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Greenpeace news

Latest news from Greenpeace
letzte Aktualisierung: 26.01.2015 21:56:29
  • Major breakthrough for Ocean Lovers: UN takes landmark step towards high seas biodiversity agreement

    A Long-snouted Spinner Dolphin (Stenella longirostris) swims in the waters off Sri Lanka. 04/18/2010 © Paul Hilton / Greenpeace

    It is time for Ocean Lovers worldwide to celebrate! After years of political foot-dragging, and four hectic days of negotiations at the United Nations, a breakthrough came in the wee hours of Saturday morning, 24 January: governments around the world agreed to develop a legally-binding treaty to protect marine life beyond national territorial waters. With this historic decision, they began the process of setting rules to create ocean sanctuaries and protect the high seas – the vast areas of the ocean that belong to you, me and everyone. The agreement could also make it mandatory to conduct environmental impact assessments before human activities are allowed to take place in the vast ocean commons.

    This significant progress would not have come without a passionate call for high seas protection from all over the globe. This week alone, #OceanLovers put the spotlight on the UN meeting with almost 6000 tweets and thousands more Facebook posts, letting delegates know the world expected them to act.

    The UN has formally recognised that Ocean governance is about protection, not simply about 'managing the exploitation' of the oceans' resources. We now have a golden opportunity to set global standards for oceans protection and integrate the patchwork of ocean organisations, enhancing cooperation between those regulating fishing, mining, shipping, and pollution.

    Of course, this will be a huge undertaking. Setting the rules that will govern the protection of the largest biosphere on earth will not be quick or easy, and it will take even longer for these rules to be implemented out at sea. But the #waveofchange we wanted finally begins, here and now.

    Big change looks impossible when you start, and inevitable when you finish – Bob Hunter

    It was nearly a decade ago that we first challenged the world's governments to create a global network of marine reserves covering 40% of the world's oceans with the publication of our Roadmap to Recovery.

    Proposal for a global network of marine reserves - click to view interactive mapclick to view interactive map

    This groundbreaking proposal demonstrated that there was sufficient scientific information available to establish an effective system. Since then, the Convention on Biological Diversity adopted similar criteria and started to identify areas on the high seas in need of protection (including the waters around the North Pole where we want to establish an Arctic sanctuary). Of course, having set out this vision we then had to see how such a network could actually be established since there is currently no mechanism to create ocean sanctuaries on the high seas. Thus grew the notion and the campaign for the UN High Seas Biodiversity Agreement, attracting thousands of supporters wordwide.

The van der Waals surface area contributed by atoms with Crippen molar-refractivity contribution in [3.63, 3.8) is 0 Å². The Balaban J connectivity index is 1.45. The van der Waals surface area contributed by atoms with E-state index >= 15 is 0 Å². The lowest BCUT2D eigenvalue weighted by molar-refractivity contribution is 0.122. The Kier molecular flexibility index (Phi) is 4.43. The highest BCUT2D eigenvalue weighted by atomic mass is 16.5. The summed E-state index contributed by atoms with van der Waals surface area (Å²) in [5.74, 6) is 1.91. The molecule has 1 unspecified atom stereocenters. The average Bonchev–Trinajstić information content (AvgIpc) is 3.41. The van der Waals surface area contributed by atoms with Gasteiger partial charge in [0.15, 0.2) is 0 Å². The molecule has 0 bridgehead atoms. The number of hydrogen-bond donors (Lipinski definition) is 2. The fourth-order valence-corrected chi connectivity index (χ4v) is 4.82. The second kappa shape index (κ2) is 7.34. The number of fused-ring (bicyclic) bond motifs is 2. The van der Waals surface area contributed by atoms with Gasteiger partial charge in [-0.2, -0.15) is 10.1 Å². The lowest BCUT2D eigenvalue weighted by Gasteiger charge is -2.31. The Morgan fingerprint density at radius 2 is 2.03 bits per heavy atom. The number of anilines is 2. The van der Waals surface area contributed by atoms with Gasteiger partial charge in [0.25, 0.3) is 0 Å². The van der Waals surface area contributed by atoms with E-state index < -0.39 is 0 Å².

In 2012, we managed to secure one of the very few positive outcomes of Rio+20: a deadline of September 2015 by which the UN had to come to a decision on whether to commence negotiations for this new crucial high seas agreement.

    Postcard desk UN

    Last week, with the Rio+20 deadline looming, Ocean Lovers' calls for ocean protection were met with overwhelming support from the majority of countries. Together, those calls became an irresistible force, and the support gave our champions the strength to convince the handful of (powerful) countries that had been opposing the agreement for years. A key #OceanLovers Resolution for 2015 called governments to "Say YES! to a High Seas Biodiversity Agreement" and in the small hours of Saturday, they finally did.

    We were particularly happy to see the United States come onboard, as they have been leading the opposition for many years. It is clear that the thousands of messages sent to US Secretary of State John Kerry – a declared Ocean Lover – had a lot to do with this change. In June 2014, Greenpeace and others around the world (including in Sweden, Germany, France, India, Australia, Korea, and Argentina) sent "Dear John" letters to US embassies and to Secretary Kerry directly, urging him to "Act for the High Seas" during the Our Ocean conference in Washington DC. Last week alone, John Kerry's Twitter account received more than a thousand messages in just one day, asking him to listen and act for the ocean. A massive 'thank you' to all you #OceanLovers out there who took action. As John Kerry said at his conference: "The Ocean movement is a hard ass group of folks"!